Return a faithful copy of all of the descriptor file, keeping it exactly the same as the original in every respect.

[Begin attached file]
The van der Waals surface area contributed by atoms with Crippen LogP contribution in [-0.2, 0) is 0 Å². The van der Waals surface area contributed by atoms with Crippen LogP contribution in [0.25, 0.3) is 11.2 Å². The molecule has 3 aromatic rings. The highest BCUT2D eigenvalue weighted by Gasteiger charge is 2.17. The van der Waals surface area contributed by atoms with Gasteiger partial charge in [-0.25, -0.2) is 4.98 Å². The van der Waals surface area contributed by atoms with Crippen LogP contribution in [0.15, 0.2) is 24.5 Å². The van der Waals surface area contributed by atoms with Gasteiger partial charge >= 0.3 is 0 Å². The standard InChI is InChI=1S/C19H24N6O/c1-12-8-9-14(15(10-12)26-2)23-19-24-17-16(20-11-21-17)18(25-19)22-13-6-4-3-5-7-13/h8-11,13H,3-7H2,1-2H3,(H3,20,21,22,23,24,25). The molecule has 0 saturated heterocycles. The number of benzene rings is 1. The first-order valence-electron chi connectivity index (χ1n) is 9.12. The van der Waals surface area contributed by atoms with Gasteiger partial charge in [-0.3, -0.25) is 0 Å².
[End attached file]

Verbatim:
The van der Waals surface area contributed by atoms with Crippen LogP contribution in [-0.2, 0) is 0 Å². The van der Waals surface area contributed by atoms with Crippen LogP contribution in [0.25, 0.3) is 11.2 Å². The molecule has 3 aromatic rings. The highest BCUT2D eigenvalue weighted by Gasteiger charge is 2.17. The van der Waals surface area contributed by atoms with Gasteiger partial charge in [-0.25, -0.2) is 4.98 Å². The van der Waals surface area contributed by atoms with Crippen LogP contribution in [0.15, 0.2) is 24.5 Å². The van der Waals surface area contributed by atoms with Gasteiger partial charge >= 0.3 is 0 Å². The standard InChI is InChI=1S/C19H24N6O/c1-12-8-9-14(15(10-12)26-2)23-19-24-17-16(20-11-21-17)18(25-19)22-13-6-4-3-5-7-13/h8-11,13H,3-7H2,1-2H3,(H3,20,21,22,23,24,25). The molecule has 0 saturated heterocycles. The number of benzene rings is 1. The first-order valence-electron chi connectivity index (χ1n) is 9.12. The van der Waals surface area contributed by atoms with Gasteiger partial charge in [-0.3, -0.25) is 0 Å².